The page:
"Once you see it and try it, you can see how those sounds came out," Dweezil says. "He's got a similar style to Eric Johnson – the thumb and first finger move the pick and change the sounds texture, as opposed to the wrist." As seen on the cover of Shut Up 'N Play Yer Guitar, Frank often anchored his hand by placing his ring finger and pinky on the pickguard just under the neck, so a lot of his picking took place between the end of the neck and the bridge pickup. "When he had his hand anchored there," notes Dweezil, "you hear a slight harmonic when he chugs the low notes, which you wouldn't get with the traditional technique where your right hand is muting at the bridge." Frank dug into the strings, using upstrokes and downstrokes in odd combinations, picking in circles, and frequently scraping the pick across the strings to create gurgling clusters of notes. "He would slur his right hand across the fretboard upwards towards the lowest strings as he fretted notes," recalls Cuccurullo. Frank told GP, "If I pick one note with my right hand, I'm playing five with my left." The scraping technique, Keneally posits, was one way of grabbing a bunch of notes in rapid succession. "If you're scraping your pickup the strings and doing a lot of stuff with your left hand, then it's kind of like sampling," he explains. "There's this big reservoir of notes, and you're just grabbing a handful of them and throwing them out. It wasn't exactly sweep-picking, but he was certainly sweeping the strings."
A predecessor to Van Halen's right-hand tapping technique was Frank's "Bulgarian bagpipe" picking maneuver, in which he hammered on the fretboard with the side of his pick while fretting notes with his left hand. The technique – which Zappa claimed to have learned in 1972 from drummer Jim Gordon – can be heard on the end of the solos in "Inca Roads" (an all-time favorite of many guitarists) and "Po-Jama People" from One Size Fits All, as well as "Variations On The Carlos Santana Secret Chord Progression" and "Gee, I Like Your Pants" from the Shut Up 'N Play Yer Guitar albums. According to Dweezil, Frank used small Gibson heavy jazz picks in the early '70s and Fender medium later in the decade before switching to steel picks in the '80s after Dweezil introduced him to Warren DeMartini, who'd been using them with Ratt. But though Frank could certainly play fast with a pick, Dweezil explains that he could attain serious velocity with his fingers as well: "He had a technique that he mainly used for chords. He used the middle finger of his right hand to strum the strings, and he could do it so incredibly fast It's almost like a rasgueado in flamenco, but it I only one finger." At other times, Frank would produce odd overtones by striking and lightly scraping the low strings with his thumbnail. Zappa's hammer-and-pull technique was highly, if distinctively, developed, and he used open strings in interesting ways. Keneally points to a characteristic riff from "Sheik Yerbouti Tango": "It uses open strings, and it's very whole toneish – a classic Zappa riff." Dweezil explains that the whole-tone lick is accomplished by hammering and pulling on the fourth and sixth frets of the G and A strings in rapid succession. Even played on acoustic, the intervals scream Zappa.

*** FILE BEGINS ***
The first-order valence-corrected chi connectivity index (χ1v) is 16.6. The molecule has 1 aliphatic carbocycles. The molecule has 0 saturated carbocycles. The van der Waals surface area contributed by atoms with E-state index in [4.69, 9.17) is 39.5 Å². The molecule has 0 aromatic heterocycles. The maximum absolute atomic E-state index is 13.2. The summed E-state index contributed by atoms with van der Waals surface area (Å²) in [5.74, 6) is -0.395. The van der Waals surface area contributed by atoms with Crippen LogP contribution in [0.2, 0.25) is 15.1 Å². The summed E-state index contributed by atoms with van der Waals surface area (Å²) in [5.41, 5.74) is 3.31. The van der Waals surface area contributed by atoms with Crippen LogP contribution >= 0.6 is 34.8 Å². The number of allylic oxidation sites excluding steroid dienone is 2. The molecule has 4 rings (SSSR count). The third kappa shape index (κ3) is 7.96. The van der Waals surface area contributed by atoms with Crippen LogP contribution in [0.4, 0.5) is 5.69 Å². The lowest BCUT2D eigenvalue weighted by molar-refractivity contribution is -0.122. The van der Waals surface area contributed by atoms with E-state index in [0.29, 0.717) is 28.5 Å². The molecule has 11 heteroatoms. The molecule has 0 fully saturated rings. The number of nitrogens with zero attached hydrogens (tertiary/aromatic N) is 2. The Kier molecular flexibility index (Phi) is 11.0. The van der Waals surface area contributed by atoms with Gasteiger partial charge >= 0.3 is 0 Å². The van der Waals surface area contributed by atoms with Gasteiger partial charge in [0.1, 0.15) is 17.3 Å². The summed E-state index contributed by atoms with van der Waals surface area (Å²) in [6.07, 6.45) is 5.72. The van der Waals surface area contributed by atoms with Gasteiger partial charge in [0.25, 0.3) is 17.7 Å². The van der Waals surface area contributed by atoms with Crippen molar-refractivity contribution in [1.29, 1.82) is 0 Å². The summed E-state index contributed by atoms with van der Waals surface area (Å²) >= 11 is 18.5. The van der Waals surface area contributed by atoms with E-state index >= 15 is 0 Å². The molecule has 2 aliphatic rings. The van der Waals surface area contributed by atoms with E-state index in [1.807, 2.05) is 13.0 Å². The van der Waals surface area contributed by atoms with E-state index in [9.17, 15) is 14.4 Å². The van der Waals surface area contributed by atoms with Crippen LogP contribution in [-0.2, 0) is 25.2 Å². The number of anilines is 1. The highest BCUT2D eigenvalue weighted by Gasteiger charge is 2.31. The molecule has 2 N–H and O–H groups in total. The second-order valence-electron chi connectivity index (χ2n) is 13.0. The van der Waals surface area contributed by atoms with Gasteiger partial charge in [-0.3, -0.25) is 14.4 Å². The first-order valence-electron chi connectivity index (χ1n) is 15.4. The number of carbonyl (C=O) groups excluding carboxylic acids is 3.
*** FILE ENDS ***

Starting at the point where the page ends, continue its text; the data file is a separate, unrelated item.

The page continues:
A common criticism of Frank's technique is that he tended to be sloppy, at least in comparison to the hyper-precision of the G.I.T. generation. Keneally deflates the argument: "That's an irrelevant topic. Total uniformity attack, making sure every note is fretted and picked at the same time – that sound had no interest to him. If you listen to any section of a solo where it sounds somewhat chaotic, there's still never any sense that he was out of control. Frank was one of the most awesomely in-control guitar players that ever walked the earth. He isn't playing learned licks, but attempting to invent something, playing within the outer realms of his knowledge of the guitar, and doing that in front of thousands of people. That fearlessness is one of the more noble and ballsy things about him as a guitar player. If that encompassed slop every once in a while, that just meant he was trying something that he hadn't tried before. That's honorable."